I told you about Mylissa Farmer back in October, who was denied an abortion in Missouri despite having a potentially deadly complication during her pregnancy. Farmer, along with the National Women’s Law Center, has filed a federal complaint against the hospitals in Missouri, Kansas, and Illinois that refused to treat her. The suit claims that Farmer was denied care based on her sex. Michelle Banker, Farmer’s lawyer at the NWLC, says the hospitals’ “discriminatory refusal to [treat her] not only violated the law—it put her life at risk.”
Conservatives are big mad that Michigan Gov. Gretchen Whitmer called out anti-abortion and anti-LGBTQ states in her state-of-the-state address. In her speech, Whitmer pointed out that “states with extreme laws are losing talent and investment because bigotry is bad for business.” Which is…correct! Yet Republicans are trying to use the pretty tame comment as proof that Whitmer doesn’t care about the religious beliefs of Americans. Insert world’s biggest eye-roll here.
Indiana’s Supreme Court said yesterday that it won’t hear a challenge to the state’s abortion ban, instead leaving the decision to an appeals court. The lawsuit claims that the ban is a violation of religious freedom.
And Iowa Republicans introduced legislation yesterday that would make it a felony to “manufacture, distribute, prescribe, dispense, sell or transfer” abortion medication in the state. A reminder that abortion is legal in Iowa, and that more than half of women who get abortions use medication to end their pregnancies.
We really need to be paying attention to the way that hospital mergers with Catholic institutions are impacting reproductive health—even in pro-choice states. In Colorado, for example, a major hospital has quietly implemented a new policy to deny women sterilization procedures as part of “conducting itself in a manner consistent with the ethical principles of the Catholic church ministry.” In an increasing number of states, a big proportion of health care centers and hospitals are religiously-affiliated, which means that women won’t be able to get adequate care no matter what their state laws say.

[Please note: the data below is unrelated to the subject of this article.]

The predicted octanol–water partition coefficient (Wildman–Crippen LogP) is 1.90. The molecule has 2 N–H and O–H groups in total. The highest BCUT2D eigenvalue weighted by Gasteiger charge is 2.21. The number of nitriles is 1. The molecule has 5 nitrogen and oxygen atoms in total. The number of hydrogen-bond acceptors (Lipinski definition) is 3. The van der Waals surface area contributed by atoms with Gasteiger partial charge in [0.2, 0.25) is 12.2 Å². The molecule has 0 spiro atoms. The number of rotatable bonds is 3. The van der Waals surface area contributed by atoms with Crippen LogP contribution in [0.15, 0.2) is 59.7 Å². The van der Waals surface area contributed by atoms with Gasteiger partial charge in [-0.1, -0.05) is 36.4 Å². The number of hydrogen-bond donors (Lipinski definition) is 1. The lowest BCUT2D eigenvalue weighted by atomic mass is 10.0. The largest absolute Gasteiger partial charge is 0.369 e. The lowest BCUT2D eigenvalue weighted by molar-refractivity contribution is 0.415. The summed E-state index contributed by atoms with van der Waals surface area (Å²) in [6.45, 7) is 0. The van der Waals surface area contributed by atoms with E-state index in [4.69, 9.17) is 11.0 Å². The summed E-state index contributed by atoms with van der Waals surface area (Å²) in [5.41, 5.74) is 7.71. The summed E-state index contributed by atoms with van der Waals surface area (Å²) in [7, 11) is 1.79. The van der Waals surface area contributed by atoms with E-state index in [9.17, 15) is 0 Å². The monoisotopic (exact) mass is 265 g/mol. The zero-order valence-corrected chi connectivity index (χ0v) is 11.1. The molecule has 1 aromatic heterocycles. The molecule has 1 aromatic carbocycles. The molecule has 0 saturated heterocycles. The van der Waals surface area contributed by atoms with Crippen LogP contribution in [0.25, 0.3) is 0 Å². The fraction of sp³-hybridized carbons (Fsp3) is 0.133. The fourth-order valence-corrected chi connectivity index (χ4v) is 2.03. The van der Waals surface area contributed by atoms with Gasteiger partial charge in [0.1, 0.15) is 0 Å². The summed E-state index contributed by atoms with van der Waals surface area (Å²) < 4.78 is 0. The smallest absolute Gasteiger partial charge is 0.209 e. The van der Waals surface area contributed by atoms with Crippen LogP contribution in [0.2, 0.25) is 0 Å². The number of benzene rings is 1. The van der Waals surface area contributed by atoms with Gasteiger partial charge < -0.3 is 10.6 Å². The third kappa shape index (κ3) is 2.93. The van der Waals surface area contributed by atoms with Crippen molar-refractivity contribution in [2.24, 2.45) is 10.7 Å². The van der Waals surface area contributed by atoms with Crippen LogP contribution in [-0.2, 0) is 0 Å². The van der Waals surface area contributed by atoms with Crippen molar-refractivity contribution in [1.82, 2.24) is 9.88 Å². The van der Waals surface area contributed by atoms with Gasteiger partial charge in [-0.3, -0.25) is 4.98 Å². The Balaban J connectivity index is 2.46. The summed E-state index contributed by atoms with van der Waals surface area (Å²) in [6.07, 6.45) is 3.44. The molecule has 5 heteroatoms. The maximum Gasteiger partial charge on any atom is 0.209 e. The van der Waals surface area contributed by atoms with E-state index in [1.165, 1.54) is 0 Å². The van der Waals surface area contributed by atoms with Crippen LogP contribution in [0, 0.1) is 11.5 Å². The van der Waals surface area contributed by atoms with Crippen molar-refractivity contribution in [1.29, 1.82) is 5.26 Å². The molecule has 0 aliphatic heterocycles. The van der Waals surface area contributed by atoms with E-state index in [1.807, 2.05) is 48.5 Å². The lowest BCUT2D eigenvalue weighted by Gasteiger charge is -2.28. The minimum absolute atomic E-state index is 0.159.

In better news, now that Maryland allows nurses to be trained in abortions—and has allocated increased funds for that training—more and more people are signing up to become providers. Nicole Devlin says, “The second I could be trained I said put me in, coach. Of the skills I could learn, I find abortion care incredibly important.” Love this, and love the medical professionals who are rising to the occasion.
The March for Life contingent came out in force in Nebraska;
Women in Maine who needed later abortions are sharing their stories;
Your regular reminder that New York City-run clinics are offering free abortion medication;
Virginia Republicans voted down a proposal to enshrine abortion access in the state constitution;
And lawmakers in North Carolina have a decent chance of passing further abortion restrictions in the state.
In the nation…
Axios reports that the Biden Administration is considering issuing a public health emergency declaration on abortion—yesterday, Department of Health and Human Services Secretary Xavier Becerra said that they are still evaluating the decision. (Here’s a letter from Democrats to the White House about why a public health emergency declaration is important, and how it could help.) I really wish they’d stop dragging their feet!
That said, here’s a terrific move from the White House: The administration unveiled a proposal that would change a Trump administration rule that allowed employers to bypass the ACA’s requirement that they cover contraception. The new rule would would allow women to have their birth control covered regardless of whether or not their employer has religious objections by providing them with an independent pathway for reimbursement. That means employers still wouldn’t have to cover contraception—but insurers would be required to, and would then get reimbursed by the government. Secretary Becerra said, “Today’s proposed rule works to ensure that the tens of millions of women across the country who have and will benefit from the ACA will be protected. It says to women across the country, we have your back.”